- We ran into an unexpected issue and the results needed to be adjusted. For example, we did a color change and it wasn't quite right.
- A client before you has shown up late, which ends up throwing our schedule off.
A bleach highlight with foils off, ready to be rinsed!
I feel like I sit there FOREVER with my haircolor on, and meanwhile, my stylist is cutting someone else's hair! Does she even remember I'm here??
Yes, we know you're there and we've got it under control. 😀 Here's the thing with haircolor - there isn't a hard and fast rule about when it has to come off. It won't poison you, turn your hair black, or ruin your hair if it is on for a little longer. There are exceptions to this, but generally, we are either checking your hair or we know the processing time frame.
Can you please explain, once and for all, the difference between a gloss, a glaze, and a toner?
These are all terms for the same thing - demi-permanent haircolor. For reference, permanent haircolor is what we use to lighten hair and completely cover gray hair. Because of this, permanent haircolor is very strong. We don't need to use something this strong on the ends of your hair when we are trying to refresh faded ends (generally referred to as a gloss or a glaze), or add pigment to bleached hair (referred to as a toner). A demi-permanent haircolor is very gentle and has the ability to deposit pigment into the hair.
Redken Shades EQ - one of the gentlest demi-permanent colors
I feel like it's always a big surprise as to what my bill will be when I get haircolor, and it can be different every time. Why is this, and how can I be more informed before I check out?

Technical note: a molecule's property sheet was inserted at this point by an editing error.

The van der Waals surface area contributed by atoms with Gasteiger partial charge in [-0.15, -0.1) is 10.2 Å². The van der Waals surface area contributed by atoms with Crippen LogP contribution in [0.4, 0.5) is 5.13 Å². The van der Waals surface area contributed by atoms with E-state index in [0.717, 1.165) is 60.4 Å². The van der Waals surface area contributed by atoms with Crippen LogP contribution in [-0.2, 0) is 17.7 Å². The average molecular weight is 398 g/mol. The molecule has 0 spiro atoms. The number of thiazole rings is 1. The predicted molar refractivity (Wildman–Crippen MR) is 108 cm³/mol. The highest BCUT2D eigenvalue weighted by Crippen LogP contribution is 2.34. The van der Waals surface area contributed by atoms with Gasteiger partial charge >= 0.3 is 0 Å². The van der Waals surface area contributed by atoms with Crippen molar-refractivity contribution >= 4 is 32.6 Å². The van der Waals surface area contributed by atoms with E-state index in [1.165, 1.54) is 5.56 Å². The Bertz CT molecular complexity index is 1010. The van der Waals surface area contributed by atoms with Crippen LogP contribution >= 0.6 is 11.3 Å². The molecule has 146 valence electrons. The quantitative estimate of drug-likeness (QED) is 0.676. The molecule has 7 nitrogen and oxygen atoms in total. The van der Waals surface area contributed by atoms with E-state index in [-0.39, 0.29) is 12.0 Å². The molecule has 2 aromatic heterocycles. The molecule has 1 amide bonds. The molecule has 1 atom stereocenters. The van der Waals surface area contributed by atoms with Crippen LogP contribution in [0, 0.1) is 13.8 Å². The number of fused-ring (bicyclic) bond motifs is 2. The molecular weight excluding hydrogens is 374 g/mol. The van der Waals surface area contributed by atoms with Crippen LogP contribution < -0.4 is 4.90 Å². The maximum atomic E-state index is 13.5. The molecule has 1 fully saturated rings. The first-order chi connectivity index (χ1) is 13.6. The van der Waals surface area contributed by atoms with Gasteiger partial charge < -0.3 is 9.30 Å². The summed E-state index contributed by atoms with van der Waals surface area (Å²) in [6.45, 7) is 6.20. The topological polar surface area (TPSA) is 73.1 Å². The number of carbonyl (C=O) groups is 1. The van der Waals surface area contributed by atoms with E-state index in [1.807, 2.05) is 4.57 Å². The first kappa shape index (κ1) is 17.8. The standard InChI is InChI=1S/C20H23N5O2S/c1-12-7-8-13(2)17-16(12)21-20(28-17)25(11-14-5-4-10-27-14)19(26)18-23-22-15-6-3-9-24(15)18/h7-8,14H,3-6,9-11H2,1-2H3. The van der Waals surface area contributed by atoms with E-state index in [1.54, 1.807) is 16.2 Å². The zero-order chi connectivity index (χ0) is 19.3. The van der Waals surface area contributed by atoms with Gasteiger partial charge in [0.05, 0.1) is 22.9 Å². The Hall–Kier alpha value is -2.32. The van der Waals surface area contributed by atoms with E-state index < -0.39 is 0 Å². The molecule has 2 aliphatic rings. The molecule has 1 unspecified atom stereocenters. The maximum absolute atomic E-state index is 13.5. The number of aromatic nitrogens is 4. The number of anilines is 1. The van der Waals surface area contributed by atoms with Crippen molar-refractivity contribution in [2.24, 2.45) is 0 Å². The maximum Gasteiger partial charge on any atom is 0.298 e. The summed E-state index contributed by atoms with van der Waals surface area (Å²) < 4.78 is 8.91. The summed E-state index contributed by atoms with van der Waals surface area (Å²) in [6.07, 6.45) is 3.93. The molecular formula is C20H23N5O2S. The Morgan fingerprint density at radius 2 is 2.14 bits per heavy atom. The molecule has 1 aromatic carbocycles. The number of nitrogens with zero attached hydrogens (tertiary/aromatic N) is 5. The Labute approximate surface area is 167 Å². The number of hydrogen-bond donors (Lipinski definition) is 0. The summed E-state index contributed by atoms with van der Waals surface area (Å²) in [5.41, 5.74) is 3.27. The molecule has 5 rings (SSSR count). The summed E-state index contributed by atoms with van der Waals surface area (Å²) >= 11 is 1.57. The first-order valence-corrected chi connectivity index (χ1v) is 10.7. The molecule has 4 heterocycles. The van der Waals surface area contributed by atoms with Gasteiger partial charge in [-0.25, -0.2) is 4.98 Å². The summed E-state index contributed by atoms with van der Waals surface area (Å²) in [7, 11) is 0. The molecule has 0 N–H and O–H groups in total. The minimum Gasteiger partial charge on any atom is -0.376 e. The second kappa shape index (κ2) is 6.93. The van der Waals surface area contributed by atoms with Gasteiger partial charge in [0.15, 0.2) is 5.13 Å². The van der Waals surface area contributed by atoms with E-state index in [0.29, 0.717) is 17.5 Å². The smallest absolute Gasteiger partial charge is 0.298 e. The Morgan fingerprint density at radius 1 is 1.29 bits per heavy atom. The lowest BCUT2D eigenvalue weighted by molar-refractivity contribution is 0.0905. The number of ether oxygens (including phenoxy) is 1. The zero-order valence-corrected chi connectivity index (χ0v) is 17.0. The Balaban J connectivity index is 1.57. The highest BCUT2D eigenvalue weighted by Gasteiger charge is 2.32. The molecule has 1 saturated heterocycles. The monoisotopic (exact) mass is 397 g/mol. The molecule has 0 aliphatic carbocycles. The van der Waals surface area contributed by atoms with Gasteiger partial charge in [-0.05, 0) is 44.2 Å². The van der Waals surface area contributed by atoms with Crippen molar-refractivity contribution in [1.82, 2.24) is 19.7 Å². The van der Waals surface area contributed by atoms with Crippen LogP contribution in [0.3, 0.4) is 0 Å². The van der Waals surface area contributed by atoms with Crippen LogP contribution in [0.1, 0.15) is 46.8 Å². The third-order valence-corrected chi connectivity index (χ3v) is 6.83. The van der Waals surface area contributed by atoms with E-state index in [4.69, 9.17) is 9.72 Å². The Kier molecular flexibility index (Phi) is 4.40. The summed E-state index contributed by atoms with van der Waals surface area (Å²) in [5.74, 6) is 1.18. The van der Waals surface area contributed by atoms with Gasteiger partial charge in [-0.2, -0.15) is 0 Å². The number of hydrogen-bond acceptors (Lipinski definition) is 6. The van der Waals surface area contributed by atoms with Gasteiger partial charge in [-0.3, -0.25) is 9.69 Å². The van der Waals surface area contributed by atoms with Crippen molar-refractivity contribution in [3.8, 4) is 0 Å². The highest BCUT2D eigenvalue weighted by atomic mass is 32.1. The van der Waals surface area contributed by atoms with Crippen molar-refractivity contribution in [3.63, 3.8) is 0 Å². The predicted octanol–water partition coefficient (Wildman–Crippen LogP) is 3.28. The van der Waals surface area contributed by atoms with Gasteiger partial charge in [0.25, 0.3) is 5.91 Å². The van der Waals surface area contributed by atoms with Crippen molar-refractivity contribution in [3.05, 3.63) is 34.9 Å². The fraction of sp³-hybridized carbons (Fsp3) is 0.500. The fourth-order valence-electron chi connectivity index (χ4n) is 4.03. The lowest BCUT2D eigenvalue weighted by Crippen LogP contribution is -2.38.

You have a right to know what your haircolor service will cost. Please don't think you'll be considered "cheap" or annoying if you ask! However, haircolor is not an exact science. For simple services, it's pretty easy to give you an exact quote. But every head of hair is different with different needs. If we're making any kind of a change, and especially for more dramatic changes, things can come up that we might not have been prepared for. Also, if we add little things here and there that we think you need - like lowlights for dimension, or a gloss to refresh your faded color, these are additional costs. If you have concerns about the cost of your appointment, just ask. Even if we can't pinpoint it exactly, we should be able to prepare you for the most you would have to spend, and then come up with a plan that works within your budget. As a side note: many hairstylists actually undercharge their clients for their services - especially on big color projects - because they are trying to be nice and don't want your eyes to be popping out when you get to the front desk to check out. We're not here to gouge you - but we have to take into account our time, experience, and cost of products we use.
I hope this information has been helpful to you! If you like this content, we'd love to share more of our secrets with you - you can sign up for our newsletter with links to new blog posts here!